Mauritius is one of the leading beneficiaries of the AGOA provisions

Mauritius is one of the leading beneficiaries of the AGOA provisions

In little over a year, the AGOA trade preference programme is due to expire. The programme, which provides duty-free entry into the US for certain goods, has been particularly effective for Mauritian textile and apparel manufacturers, most of whom are optimistic the deal will be renewed. Michelle Russell reports.

The African Growth and Opportunity Act (AGOA) was signed into law on 18 May 2000. The purpose of the legislation was to assist the economies of sub-Saharan Africa and to improve economic relations between the US and the region.

The programme provides trade preferences for certain goods imported into the US. Most notably, AGOA expanded market access for textile and apparel products into the US for eligible countries, though many other items are also included.

Mauritius, in particular, is one of the leading beneficiaries of the AGOA provisions, which offer the country's textile and apparel products duty and quota-free access, subject to rules of origin criteria which require the yarn, fabrics and garments to be made in a qualifying country.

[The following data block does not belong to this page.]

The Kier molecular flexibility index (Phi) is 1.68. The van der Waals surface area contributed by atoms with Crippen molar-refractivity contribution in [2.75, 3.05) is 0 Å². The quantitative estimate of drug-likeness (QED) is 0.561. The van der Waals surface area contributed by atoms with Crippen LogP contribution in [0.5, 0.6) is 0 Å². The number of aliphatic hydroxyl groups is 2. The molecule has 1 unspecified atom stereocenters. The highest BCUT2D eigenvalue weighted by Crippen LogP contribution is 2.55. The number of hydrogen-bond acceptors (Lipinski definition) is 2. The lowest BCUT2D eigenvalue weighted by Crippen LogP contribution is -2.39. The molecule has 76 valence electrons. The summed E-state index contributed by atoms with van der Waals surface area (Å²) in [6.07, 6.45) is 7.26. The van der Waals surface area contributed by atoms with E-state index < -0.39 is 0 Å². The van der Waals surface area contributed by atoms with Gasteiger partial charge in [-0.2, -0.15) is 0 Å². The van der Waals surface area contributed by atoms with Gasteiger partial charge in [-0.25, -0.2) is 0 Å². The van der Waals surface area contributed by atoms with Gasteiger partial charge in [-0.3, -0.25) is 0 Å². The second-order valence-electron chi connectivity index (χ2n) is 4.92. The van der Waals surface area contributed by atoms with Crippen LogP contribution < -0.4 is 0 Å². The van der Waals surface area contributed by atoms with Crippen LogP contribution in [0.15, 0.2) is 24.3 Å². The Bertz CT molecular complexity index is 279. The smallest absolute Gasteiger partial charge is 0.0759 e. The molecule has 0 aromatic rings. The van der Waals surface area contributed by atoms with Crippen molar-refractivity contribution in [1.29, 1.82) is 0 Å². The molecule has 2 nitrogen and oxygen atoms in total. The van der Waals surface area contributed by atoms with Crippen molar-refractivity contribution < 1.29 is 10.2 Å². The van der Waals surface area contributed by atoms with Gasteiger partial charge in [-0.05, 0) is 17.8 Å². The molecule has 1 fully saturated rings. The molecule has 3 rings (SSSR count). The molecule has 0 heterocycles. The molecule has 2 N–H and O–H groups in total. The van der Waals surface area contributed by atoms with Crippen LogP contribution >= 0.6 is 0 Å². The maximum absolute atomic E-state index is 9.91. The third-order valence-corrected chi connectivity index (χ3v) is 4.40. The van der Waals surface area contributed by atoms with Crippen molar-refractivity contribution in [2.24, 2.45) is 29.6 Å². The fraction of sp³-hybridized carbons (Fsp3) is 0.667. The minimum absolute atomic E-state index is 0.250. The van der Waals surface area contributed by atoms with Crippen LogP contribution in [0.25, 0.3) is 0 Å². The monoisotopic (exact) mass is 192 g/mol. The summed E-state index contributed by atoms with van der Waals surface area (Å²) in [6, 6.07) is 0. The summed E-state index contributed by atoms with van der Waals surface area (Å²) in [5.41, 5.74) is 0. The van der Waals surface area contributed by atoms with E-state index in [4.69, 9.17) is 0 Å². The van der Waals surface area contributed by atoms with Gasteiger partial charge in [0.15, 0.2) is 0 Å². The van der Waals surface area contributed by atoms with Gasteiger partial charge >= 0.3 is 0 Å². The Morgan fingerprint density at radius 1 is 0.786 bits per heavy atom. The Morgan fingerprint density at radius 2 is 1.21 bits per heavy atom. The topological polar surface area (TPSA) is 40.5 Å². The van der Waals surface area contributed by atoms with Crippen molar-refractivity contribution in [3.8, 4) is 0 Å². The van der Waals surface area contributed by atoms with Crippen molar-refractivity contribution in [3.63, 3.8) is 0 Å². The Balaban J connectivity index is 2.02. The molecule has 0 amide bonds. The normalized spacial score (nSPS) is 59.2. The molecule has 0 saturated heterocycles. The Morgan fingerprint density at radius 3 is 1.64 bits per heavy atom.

The US offers Least Developed Countries (LDC) additional benefits for single transformation under the Third Country Fabric Rule. Mauritius has been granted these benefits up to October 2015. This is particularly significant for the country as it is the fourth-largest exporter under AGOA, exporting primarily apparel products under the preference programme.

Reaping benefits
Indeed, the trade deal has helped Mauritius grow its exports to the US. It is the country's second largest export market behind the UK, accounting for around 18% of textile and apparel exports in 2013.

For many Mauritian manufacturers, the US is not only an important customer but in some cases accounts for their total business.